This book is not so much an argument for the positions taken on the topics of its theme as an exploration of what those positions would be given the theme that it takes. The approach differs from the usual pick and choose applications of neuropsychological data to philosophical issues which insert clinical symptoms into philosophical arguments simply to illustrate or reinforce their claims. A symptom or deficit is snatched from its context as a fragment of defective behavior and used to strengthen an argument in which it has no authentic share. This is a fraudulent use of the clinical material.
KeywordsMoral Responsibility Material World Philosophical Argument Causal Theory Mental Causation
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- 2.J. Brown, Life of the Mind (Hillsdale, NJ: Erlbaum, 1988); J. Brown. Self and Process (New York: Springer-Verlag, 1991).Google Scholar
- 3.After A. N. Whitehead, Process and Reality (New York: Macmillan, 1929).Google Scholar
- 4.The connection between time and agency was most forcefully argued in H. Bergson, Time and Free Will, trans. F. L. Pogson (1889; reprint, London: Swan, Sonnenschein, 1923).Google Scholar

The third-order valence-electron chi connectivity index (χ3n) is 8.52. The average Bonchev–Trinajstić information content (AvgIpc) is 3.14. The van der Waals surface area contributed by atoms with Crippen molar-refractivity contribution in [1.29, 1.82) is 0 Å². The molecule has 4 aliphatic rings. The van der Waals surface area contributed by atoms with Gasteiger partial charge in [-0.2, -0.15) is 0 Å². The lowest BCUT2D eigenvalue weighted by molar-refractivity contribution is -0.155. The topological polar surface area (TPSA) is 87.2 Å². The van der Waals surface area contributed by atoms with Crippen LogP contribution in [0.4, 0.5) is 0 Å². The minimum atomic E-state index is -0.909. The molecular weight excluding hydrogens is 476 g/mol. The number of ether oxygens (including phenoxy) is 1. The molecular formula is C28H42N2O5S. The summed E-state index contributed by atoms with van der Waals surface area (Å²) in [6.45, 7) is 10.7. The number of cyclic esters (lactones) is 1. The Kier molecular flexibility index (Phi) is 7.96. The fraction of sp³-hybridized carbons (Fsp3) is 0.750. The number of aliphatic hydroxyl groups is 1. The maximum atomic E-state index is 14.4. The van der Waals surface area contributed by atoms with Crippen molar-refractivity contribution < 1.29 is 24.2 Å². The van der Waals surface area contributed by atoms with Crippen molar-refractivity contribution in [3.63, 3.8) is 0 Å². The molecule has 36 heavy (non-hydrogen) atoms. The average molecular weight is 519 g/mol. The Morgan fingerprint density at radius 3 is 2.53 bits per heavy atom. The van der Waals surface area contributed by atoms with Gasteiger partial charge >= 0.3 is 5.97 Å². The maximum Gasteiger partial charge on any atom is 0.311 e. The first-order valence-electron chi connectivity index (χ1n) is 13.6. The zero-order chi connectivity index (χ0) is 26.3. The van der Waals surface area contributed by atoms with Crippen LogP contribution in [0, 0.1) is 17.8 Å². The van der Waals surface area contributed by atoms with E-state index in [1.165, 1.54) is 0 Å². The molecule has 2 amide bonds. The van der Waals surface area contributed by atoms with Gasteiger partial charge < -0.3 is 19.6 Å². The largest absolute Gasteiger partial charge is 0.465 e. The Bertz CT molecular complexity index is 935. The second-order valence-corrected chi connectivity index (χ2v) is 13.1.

- 5.Self and Process, 171–173.Google Scholar
- 6.B. van Fraassen, “Discussion,” Philosophy and Phenomenological Research 53(1993): 442.Google Scholar
- 7.Frankfurt’s witty discussion of de-liberation as the loss of liberty of the drives in the gaining of the autonomy of reason leads him to conclude, as do I, that “reason depends on will.” H. Frankfurt, The Importance of What We Care About (Cambridge: U.K. Cambridge University Press, 1988).Google Scholar
- 8.On this point, see R. Kane, Free Will and Values (Albany, SUNY Press, 1985).Google Scholar
- 9.J. Wilson, The Moral Sense (New York: Free Press, 1993).Google Scholar
- 10.The position is that free will exists but is incompatible with universal causation. Some philosophical arguments for this view can be found in P. Van Inwagen, An Essay on Free Will (Oxford: Oxford University Press, 1983). Van Inwagen bases his argument for freedom on the reality of moral responsibility. I would consider moral responsibility an outcome of a proof of the existence of free will, not an argument for it.Google Scholar
- 11.For example, David Bohm notes that an essential contribution of Niels Bohr to quantum theory was to bring the “ambiguity of meaning (which we ordinarily associate only with the mind) into a crucial role in the understanding of the behavior of matter.” David Bohm, “Soma-Significance: A New Notion of the Relationship between the Physical and the Mental,” Psychoscience 1 (1994):6–27. From a somewhat different perspective, Kane, Free Will and Values, has written that, paradoxically, compatibilist and deterministic accounts of behavior have grown in influence during the same period that support for determinism has eroded in the physical sciences.Google Scholar